GeoSights: The Midway hot pots – natural hot springs, Wasatch County, Utah
By Carl Ege
Hot pots are natural hot-water springs that form crater-like depressions usually 10 to 20 feet in diameter in mounds of tufa (calcium carbonate) that are typically 3 to 10 feet high.
Several dozen active hot pots are near the town of Midway in northwestern Wasatch County. The largest hot pot in this area is the Homestead Crater (at Homestead Resort [outside link]), which is over 200 feet in diameter, 55 feet high, and the water inside the crater is over 65 feet deep. A 110-foot-long tunnel provides access to the water for soaking, swimming, and scuba diving.
The water source for these springs is from rain and snow falling on the Wasatch Range west of Midway. Although much of this precipitation ends up in streams, evaporates, or is used by plants, some seeps into the ground and becomes ground water.
This ground water slowly migrates downward along faults and fractures through the bedrock and then is heated within the earth’s interior. From depths of at least 5,000 feet, the heated ground water rises through faults and fractures to the surface in the Midway area.
Water temperature in the hot pots varies from 54 to 104 degrees Fahrenheit. In some cases, water temperature in adjacent hot pots may vary by as much as 30 degrees.
At the Homestead Crater, the water temperature remains relatively constant at 95 to 96 degrees Fahrenheit. The variability of hot pot temperatures can result from seasonal changes in water level in the hot pots and the amount of mixing of hot and cold spring water.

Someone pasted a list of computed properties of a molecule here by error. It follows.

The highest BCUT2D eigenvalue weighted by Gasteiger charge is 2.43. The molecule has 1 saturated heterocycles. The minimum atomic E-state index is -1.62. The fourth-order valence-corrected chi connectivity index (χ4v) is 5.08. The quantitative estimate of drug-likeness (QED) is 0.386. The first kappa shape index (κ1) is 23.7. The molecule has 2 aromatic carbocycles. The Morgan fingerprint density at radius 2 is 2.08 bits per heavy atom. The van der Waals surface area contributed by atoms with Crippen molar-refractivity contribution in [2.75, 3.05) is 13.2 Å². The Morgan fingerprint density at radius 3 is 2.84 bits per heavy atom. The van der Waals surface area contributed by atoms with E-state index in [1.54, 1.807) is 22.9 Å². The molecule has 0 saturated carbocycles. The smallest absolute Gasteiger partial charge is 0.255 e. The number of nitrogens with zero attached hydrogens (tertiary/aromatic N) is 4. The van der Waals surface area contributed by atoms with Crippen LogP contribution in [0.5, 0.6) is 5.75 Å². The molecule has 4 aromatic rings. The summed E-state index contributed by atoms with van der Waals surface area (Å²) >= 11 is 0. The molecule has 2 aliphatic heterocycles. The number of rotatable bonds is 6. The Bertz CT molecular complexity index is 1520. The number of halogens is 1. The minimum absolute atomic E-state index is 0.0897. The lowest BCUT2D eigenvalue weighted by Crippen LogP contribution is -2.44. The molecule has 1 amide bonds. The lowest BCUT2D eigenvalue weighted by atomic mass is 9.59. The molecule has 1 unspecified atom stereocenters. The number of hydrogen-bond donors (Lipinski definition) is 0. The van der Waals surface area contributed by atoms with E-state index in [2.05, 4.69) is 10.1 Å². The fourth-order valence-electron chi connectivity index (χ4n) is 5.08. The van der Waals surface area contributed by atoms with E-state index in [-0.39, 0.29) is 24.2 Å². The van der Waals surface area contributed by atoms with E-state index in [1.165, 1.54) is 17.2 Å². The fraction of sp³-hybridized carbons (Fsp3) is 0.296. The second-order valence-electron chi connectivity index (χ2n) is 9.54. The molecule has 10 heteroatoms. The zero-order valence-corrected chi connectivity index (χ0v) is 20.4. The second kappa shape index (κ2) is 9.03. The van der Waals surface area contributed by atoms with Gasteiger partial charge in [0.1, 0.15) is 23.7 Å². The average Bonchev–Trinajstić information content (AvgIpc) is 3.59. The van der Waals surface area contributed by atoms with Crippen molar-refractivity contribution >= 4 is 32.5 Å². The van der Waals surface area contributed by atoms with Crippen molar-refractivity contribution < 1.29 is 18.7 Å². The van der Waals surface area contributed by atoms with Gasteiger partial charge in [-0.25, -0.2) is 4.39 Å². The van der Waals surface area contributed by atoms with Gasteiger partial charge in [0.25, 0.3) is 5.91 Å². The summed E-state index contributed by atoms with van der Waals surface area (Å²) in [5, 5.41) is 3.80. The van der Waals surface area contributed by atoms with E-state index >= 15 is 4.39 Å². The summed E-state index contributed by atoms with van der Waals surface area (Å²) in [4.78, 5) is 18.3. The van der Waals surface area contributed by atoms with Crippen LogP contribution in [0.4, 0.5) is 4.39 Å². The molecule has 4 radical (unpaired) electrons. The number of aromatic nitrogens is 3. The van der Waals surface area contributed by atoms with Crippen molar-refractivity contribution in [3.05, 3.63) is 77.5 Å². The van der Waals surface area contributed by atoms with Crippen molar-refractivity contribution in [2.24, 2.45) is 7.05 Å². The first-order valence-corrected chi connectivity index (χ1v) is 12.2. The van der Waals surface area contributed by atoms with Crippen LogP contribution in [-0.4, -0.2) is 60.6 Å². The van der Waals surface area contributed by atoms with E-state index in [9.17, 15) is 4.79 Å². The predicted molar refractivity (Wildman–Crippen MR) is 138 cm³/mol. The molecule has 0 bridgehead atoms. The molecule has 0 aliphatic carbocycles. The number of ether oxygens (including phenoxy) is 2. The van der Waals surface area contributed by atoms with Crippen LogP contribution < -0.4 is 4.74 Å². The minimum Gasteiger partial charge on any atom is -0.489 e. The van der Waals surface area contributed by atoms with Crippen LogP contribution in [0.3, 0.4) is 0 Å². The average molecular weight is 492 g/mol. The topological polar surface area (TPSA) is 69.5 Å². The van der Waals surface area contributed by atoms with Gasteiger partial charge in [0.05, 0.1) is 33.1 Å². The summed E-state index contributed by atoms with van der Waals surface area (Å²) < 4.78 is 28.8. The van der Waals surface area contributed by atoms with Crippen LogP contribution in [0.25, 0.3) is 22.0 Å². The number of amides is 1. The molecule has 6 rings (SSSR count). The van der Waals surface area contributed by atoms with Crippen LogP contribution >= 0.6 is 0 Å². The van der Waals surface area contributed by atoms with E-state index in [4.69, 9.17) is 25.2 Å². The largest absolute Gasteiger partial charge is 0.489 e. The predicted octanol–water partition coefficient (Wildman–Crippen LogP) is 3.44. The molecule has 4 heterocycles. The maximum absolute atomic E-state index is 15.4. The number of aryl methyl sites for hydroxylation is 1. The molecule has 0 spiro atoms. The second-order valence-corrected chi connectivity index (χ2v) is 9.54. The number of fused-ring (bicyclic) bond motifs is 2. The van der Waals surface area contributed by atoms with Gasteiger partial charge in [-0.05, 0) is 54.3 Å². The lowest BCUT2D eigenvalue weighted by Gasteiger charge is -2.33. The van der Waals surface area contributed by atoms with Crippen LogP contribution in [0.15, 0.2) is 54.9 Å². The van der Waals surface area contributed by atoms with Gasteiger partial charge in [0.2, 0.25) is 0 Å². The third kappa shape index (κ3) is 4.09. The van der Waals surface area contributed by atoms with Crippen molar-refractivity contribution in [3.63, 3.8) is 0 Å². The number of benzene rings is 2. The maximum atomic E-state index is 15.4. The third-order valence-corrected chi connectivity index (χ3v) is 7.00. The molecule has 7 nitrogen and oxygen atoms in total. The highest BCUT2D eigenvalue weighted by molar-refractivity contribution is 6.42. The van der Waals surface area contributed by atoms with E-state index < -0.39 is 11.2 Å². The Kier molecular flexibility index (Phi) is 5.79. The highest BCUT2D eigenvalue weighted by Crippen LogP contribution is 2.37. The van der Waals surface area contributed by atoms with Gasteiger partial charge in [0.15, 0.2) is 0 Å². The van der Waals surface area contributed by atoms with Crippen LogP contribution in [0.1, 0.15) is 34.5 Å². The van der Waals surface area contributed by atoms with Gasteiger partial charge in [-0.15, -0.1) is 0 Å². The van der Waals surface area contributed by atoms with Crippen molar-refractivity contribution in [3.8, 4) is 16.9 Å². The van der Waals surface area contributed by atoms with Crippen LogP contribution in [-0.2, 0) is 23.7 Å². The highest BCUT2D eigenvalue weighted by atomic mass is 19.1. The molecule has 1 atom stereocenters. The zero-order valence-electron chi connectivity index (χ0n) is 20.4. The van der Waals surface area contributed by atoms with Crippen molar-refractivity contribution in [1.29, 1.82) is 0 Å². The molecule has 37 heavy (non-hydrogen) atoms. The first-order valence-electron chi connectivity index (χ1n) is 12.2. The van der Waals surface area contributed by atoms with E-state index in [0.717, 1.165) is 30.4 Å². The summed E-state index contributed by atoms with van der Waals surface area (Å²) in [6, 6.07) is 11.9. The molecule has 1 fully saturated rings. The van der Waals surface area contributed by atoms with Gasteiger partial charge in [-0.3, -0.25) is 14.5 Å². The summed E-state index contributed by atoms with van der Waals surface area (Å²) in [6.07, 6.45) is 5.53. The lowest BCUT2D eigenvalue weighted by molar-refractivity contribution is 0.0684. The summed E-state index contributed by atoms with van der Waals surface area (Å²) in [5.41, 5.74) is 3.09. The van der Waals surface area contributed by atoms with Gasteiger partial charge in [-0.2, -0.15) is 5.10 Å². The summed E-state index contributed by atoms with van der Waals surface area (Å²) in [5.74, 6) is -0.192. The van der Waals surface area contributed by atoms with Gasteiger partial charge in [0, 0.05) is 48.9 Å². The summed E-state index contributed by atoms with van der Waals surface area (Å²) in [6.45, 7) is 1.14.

When the spring water rises to the surface, carbon dioxide gas is released (the bubbles you see rising in the hot pots). This changes the chemistry of the water and causes calcium carbonate to precipitate as tufa. Over hundreds of years, the tufa builds up around the springs and forms the characteristic mounds and crater-like depressions of the hot pots.
How to get there:
From the southern I-15/I-80 interchange in Salt Lake City, head 24.4 miles east on I-80 to Silver Creek Junction (exit 148).
Travel south on U.S. Highway 40 for 13.3 miles to a stop light at River Road. Turn right (west) on River Road and proceed 3 miles to Burgi Lane. Turn right (west) on Burgi Lane and travel 1.3 miles to Homestead Drive (200 West).
Turn left (south) on Homestead Drive and proceed 0.4 miles. At about 0.2 to 0.3 miles, hot pots can be seen on the right (west) side of the road. Travel another 0.1 mile, turn left (east), and proceed into the parking lot to view the Homestead Crater.
Survey Notes, v. 36 no. 1, January 2004